Pringles, Sour Cream and Blindness

A Combination You Never Saw Coming

by Noah Wilsey

Staff Nutritionist

Pringles, deli ham, french fries, white bread, a British teenage boy. These all seem like harmless things, but according to Bristol University they are a recipe for blindness. Recently in the United Kingdom a teenage boy’s picky eating habits led to complete vision loss. He would only eat Pringles, french fries from a local restaurant, white bread, and slices of ham. To me, this seems like a completely acceptable diet. It hits every food group: carbs and ham. But according to researchers, this diet’s lack of key nutrients and certain vital vitamins and minerals has the potential to cause optic neuropathy: a fancy, scientific way of saying you’re irreversibly blind.

The first time the patient’s diet was called into question was when he was 14. He went to the doctor complaining of tiredness and all he received were vitamin B12 shots and diet advice. I would have suggested a diet consisting of solely baby carrots since they’re good for your eyes, but nobody could have had the foresight to know this kid was going to go blind. A year passed, and he returned to the doctor now complaining of something more sinister: increasingly impaired vision and signs of hearing loss. While doctors weren’t able to determine a cause, by the time the patient turned 17, he had gone blind. Sadly, there is no diet, or amount of carrots one could eat, that could restore his vision. The optic nerve damage was already permanent.

At this point, you’re probably saying, “So what? I don’t have a crippling addiction to Pringles.” And I get it. Most of us don’t. But take a second to imagine who this anonymous British teenage boy could be. Maybe he was the least attractive member of the beloved boy band One Direction, Niall Horan, and they changed his age to better conceal his identity. We haven’t seen Niall in a while and a Pringles-induced legal blindness would explain his disappearance from the public sphere. I bet you’re starting to care now, and if you’re still don’t then you clearly have no heart for the international superstar Niall Horan.

The case study done at Bristol University concludes that a poor diet can lead to vision impairment and complete vision loss. But not everyone is convinced. Tom Sanders, a professor of nutrition and dietetics at King’s College London, disagrees, saying that the report relied too much on the patient’s own record of his eating habits and doesn’t take into account other explanations for the condition, such as a genetic defect, or looking directly at a solar eclipse with your naked eye because those special glasses sold out on Amazon. All of these things are possible. Gary Frost, a professor of nutrition and dietetics at Imperial College London, states that the patient’s case “is an extreme example,” but admits that the report highlights the importance of a varied diet in order to ensure that you’re getting the key nutrients necessary for healthy development. Other researchers also commented on the report. Allen Taylor, director of the Nutrition and Vision Laboratory at the Jean Mayer USDA Human Nutrition Research Center on Aging at Tufts, emphatically called the patient’s case “intriguing.” Well no duh, Allen. It’s more than just “intriguing.” It is downright terrifying. I will never feel safe eating Pringles again. Taylor continues his criticism noting a lack of information that was actually available to the researchers.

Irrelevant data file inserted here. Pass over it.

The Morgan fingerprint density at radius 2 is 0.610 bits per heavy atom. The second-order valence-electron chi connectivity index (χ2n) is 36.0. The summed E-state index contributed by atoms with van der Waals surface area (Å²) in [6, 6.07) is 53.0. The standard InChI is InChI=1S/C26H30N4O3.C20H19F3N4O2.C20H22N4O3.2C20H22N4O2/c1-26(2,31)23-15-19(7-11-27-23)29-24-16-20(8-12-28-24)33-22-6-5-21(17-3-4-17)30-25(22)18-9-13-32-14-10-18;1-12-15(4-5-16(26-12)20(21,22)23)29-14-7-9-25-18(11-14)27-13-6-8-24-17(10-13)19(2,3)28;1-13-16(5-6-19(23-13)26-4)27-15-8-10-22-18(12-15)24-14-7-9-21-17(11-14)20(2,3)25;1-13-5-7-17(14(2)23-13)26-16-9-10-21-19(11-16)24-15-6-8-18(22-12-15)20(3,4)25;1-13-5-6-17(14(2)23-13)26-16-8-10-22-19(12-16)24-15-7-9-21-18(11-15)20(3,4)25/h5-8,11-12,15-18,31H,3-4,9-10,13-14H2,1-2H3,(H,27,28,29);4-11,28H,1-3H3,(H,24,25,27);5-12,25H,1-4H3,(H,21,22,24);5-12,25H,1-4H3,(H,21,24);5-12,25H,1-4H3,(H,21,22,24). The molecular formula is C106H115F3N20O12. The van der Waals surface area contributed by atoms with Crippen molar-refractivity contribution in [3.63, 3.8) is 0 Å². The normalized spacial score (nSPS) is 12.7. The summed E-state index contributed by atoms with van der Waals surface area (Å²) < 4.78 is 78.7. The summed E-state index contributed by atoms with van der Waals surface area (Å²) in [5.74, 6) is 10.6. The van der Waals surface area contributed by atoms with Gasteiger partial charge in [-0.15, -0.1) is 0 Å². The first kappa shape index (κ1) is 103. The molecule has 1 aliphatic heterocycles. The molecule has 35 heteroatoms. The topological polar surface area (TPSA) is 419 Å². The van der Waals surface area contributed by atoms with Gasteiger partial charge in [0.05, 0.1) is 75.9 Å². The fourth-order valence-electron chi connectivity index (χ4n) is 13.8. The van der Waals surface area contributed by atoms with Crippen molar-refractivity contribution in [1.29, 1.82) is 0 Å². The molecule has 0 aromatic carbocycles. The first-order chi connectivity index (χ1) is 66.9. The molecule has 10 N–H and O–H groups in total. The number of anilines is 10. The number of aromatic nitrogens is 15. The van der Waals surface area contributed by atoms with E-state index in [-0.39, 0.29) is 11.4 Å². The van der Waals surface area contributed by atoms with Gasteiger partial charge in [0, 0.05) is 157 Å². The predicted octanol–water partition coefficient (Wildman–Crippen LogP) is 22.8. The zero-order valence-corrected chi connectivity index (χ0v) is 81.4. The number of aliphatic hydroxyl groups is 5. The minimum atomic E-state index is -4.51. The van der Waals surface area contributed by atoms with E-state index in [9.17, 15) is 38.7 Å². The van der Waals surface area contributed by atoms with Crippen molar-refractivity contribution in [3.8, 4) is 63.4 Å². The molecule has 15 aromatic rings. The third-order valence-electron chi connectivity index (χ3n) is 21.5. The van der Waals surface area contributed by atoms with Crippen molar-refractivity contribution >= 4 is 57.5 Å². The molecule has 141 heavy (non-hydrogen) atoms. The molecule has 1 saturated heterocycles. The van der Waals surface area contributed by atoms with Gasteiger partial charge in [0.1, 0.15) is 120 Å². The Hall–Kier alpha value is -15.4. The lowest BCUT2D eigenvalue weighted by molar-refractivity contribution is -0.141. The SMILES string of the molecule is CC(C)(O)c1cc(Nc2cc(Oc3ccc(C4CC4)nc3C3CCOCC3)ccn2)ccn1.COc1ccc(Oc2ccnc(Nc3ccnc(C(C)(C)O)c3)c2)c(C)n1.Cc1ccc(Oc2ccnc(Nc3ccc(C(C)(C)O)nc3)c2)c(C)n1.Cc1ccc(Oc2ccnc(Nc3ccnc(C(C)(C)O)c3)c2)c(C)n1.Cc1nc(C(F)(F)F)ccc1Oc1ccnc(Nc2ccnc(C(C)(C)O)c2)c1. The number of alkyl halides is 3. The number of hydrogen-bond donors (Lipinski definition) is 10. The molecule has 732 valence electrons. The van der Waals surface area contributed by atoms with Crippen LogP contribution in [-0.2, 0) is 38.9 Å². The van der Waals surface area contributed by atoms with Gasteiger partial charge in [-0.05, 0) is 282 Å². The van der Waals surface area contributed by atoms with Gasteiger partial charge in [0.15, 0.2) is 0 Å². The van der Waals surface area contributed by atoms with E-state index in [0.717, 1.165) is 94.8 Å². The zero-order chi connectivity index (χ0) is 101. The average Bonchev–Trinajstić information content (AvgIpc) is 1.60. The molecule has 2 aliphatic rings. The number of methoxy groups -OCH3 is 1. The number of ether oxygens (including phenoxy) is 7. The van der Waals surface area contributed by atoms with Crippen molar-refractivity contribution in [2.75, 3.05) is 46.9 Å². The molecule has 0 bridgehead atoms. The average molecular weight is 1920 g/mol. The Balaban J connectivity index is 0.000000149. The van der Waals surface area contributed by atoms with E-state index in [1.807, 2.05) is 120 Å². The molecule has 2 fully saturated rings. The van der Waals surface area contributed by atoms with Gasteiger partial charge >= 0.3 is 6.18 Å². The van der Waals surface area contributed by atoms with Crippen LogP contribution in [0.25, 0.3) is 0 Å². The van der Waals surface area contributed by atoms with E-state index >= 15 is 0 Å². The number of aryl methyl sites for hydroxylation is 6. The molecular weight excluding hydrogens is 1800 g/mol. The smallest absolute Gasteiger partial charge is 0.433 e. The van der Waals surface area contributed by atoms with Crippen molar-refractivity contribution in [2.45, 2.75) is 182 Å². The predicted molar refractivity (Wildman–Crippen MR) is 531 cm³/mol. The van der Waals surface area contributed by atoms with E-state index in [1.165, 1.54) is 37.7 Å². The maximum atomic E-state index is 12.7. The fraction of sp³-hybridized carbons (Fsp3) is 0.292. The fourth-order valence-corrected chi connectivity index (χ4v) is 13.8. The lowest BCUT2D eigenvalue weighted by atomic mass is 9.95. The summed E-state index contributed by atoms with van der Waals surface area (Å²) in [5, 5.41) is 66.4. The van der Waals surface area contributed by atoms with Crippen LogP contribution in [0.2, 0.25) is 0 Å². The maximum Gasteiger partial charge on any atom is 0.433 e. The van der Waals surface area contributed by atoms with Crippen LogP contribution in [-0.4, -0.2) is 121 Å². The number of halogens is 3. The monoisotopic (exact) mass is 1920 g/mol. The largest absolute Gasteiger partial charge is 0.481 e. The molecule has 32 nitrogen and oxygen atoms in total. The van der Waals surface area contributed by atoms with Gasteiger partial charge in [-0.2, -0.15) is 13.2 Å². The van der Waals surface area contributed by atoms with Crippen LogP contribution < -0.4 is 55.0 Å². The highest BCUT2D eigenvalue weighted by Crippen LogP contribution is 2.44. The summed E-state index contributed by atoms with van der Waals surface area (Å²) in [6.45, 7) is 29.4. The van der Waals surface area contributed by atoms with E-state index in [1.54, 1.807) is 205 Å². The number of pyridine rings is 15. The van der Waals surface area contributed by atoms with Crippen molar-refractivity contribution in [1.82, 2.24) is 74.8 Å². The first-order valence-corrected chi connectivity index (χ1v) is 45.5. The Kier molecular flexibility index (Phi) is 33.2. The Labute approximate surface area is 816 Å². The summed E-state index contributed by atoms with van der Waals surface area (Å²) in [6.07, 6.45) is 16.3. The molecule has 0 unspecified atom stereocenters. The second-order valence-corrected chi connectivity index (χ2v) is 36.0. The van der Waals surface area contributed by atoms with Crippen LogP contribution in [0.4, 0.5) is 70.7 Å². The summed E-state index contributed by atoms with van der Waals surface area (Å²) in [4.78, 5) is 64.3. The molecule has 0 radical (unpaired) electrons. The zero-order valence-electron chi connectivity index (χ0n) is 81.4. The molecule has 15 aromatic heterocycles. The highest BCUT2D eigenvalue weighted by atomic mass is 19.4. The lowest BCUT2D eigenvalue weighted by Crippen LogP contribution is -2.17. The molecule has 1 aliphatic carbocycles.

As a man who spent multiple months existing solely on pork rinds and pepperoni slices, this story hits close to home. I start to wonder if I’m headed towards life as a blind man because younger me was drawn to cheap greasy food and current me has yet to learn what it means to have “self-control.” I’m probably going to be alright but just in case I’m going to start learning the piano now so that if I do eventually go blind, I can just Stevie Wonder my way to stardom.

One thought

  1. I don’t believe this at all!..there has to be another ‘real reason’ for this to happen!!

Leave a Reply

Fill in your details below or click an icon to log in: Logo

You are commenting using your account. Log Out /  Change )

Google photo

You are commenting using your Google account. Log Out /  Change )

Twitter picture

You are commenting using your Twitter account. Log Out /  Change )

Facebook photo

You are commenting using your Facebook account. Log Out /  Change )

Connecting to %s